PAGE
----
Oil Furnace question

My parents asked me if I knew what the Oil Company Technician who came to do our yearly checkup on our furnace meant when he said “It was getting thin and needs to be replaced” We have had the furnace 28 years and was told anything over 20 is extra because they don’t last past 20 that often.

Does anyone know what he might have meant by that?

The burner is wearing out. They typically are good for about 20 years.

Sounds like it’s time to start saving for a new furnace. It might not be cost-effective or all that energy-efficient to try replacing the just old burner alone. Step one would be to call some local heating shops and ask for estimates on repair or replacement.

Ahh so the burner wears out. It’s not a safty issue where the house can catch on fire if it gets too thin just the furnace will cease to work and we will freeze in the house unless we wear many layers.

As of now the (well last winter) the furnace was working just fine. My parents do have some calls out for quotes on replacing it but so far a few vendors said it might be hard to get anything to fit in the current “closet” the furnace is in

How does the furnace heat the home? Hot air or hot water?

There are quite a few modern European imports available that are extremely energy efficient and use very little space compared to the older dinosaurs.

When you say furnace, I assume that it is forced hot air and not water (which would usually be called a boiler)? If so:

His comment might also refer to the heat exchanger or the sidewalls of the furnace. In older furnaces, oil is burned in one chamber of the furnace (where the burner is located), and the combustion gases are exhausted through a chimney or a pipe through the side of the house. Another chamber has an air intake (either from the house or from outside), a fan, and a circulation duct that distributes hot air throughout the house. The two chambers are separated from one another by a heat exchanger; intake air that passes over this exchanger is warmed before being distributed.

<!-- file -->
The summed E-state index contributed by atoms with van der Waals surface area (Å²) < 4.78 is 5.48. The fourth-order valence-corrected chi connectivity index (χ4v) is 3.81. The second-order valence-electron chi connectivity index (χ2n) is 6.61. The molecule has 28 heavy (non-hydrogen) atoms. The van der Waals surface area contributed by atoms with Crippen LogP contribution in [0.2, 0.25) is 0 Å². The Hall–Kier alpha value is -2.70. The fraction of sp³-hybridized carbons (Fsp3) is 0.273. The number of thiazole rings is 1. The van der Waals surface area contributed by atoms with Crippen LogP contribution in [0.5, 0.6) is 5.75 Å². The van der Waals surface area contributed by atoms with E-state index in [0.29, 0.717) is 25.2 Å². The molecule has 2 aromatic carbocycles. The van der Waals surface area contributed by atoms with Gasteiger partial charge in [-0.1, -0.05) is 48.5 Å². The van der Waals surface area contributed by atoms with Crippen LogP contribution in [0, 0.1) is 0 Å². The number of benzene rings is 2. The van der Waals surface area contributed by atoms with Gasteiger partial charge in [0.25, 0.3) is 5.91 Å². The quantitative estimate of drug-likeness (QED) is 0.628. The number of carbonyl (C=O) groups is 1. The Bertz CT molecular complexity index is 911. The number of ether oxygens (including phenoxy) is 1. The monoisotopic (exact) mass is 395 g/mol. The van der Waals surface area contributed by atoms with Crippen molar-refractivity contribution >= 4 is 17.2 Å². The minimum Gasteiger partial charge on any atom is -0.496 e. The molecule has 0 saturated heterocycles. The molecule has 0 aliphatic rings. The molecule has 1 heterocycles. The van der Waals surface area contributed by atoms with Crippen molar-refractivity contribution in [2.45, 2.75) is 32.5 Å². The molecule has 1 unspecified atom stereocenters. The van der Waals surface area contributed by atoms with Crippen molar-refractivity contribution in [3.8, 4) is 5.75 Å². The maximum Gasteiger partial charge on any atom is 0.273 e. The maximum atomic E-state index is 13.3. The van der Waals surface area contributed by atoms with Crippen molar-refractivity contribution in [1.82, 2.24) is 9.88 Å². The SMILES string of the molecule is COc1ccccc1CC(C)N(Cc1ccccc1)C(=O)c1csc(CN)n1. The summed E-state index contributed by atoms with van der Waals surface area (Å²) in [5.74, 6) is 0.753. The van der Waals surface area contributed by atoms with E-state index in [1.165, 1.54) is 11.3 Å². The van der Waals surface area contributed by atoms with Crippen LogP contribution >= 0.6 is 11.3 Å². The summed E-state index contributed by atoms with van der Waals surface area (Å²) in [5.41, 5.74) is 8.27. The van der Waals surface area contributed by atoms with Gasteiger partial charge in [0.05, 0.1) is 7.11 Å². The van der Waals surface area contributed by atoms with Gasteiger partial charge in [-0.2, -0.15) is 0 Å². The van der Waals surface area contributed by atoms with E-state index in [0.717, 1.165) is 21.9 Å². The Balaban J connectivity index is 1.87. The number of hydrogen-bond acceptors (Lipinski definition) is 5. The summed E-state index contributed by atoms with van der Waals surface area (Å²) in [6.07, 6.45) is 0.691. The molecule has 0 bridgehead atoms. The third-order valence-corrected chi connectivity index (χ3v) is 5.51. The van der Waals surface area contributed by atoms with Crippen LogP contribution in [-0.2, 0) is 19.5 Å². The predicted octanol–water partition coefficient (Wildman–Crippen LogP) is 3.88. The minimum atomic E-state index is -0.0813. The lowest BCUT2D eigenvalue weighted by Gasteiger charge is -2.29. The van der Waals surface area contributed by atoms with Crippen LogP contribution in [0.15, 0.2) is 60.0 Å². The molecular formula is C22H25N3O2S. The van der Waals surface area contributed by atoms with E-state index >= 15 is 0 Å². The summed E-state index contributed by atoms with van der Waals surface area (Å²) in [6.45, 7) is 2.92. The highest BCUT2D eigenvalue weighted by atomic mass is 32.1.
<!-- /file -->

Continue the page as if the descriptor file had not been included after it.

Newer furnaces use many of the same features, but may have both intake and exhaust combined to increase efficiency.

It’s important to know that the combustion gases from the burner contain carbon monoxide. Sometimes furnaces are located in basements and the moist air can accelerate the rusting of the heat exchanger. If the heat exchanger is breached, instead of being exhausted to outside, CO can be distributed throughout the house with the warm air which can be fatal. You should verify if this is what the service technician meant. If it is the sidewalls that are getting thin, then CO may escape into the basement or living space through the sides of the furnace, which is still not a good thing.

So, yes, it probably is a safety issue.

A factor to consider is that a new furnace is going to be much more efficient than any furnace that is 28 years old. If you look at the rise in the cost of heating oil over the last couple of years and the likelihood that it will continue to rise, it may make economic sense to replace a 28 year old furnace even if it doesn’t present an immediate safety concern.

Summer is the time to do it.

The system is forced hot air. The furnace is located in a “closet” attached to the laundry room which is in the downstairs of our two story house

If you take the step to replace the furnace, I can recommend both an excellent installer and one to stay away from that should service your area.
I can also recommend a handful of top notch brands.
If you are replacing the furnace, it also might be the right time to see if Natural gas is available and if the Natural Gas company will give you rebates for switching to Natural Gas. When I was in Howell the Gas Company gave us a $1000 rebate.
We then added a gas Stove to replace the electric one. “Much rejoicing for my wife.”


Jim I’d appreciate any info you can provide on the installers. I believe my parents want to stay with Oil because he has always said he feels after with an oil furnace then a gas one.
Also it may be difficult for them to run gas to our house because it is on a slab.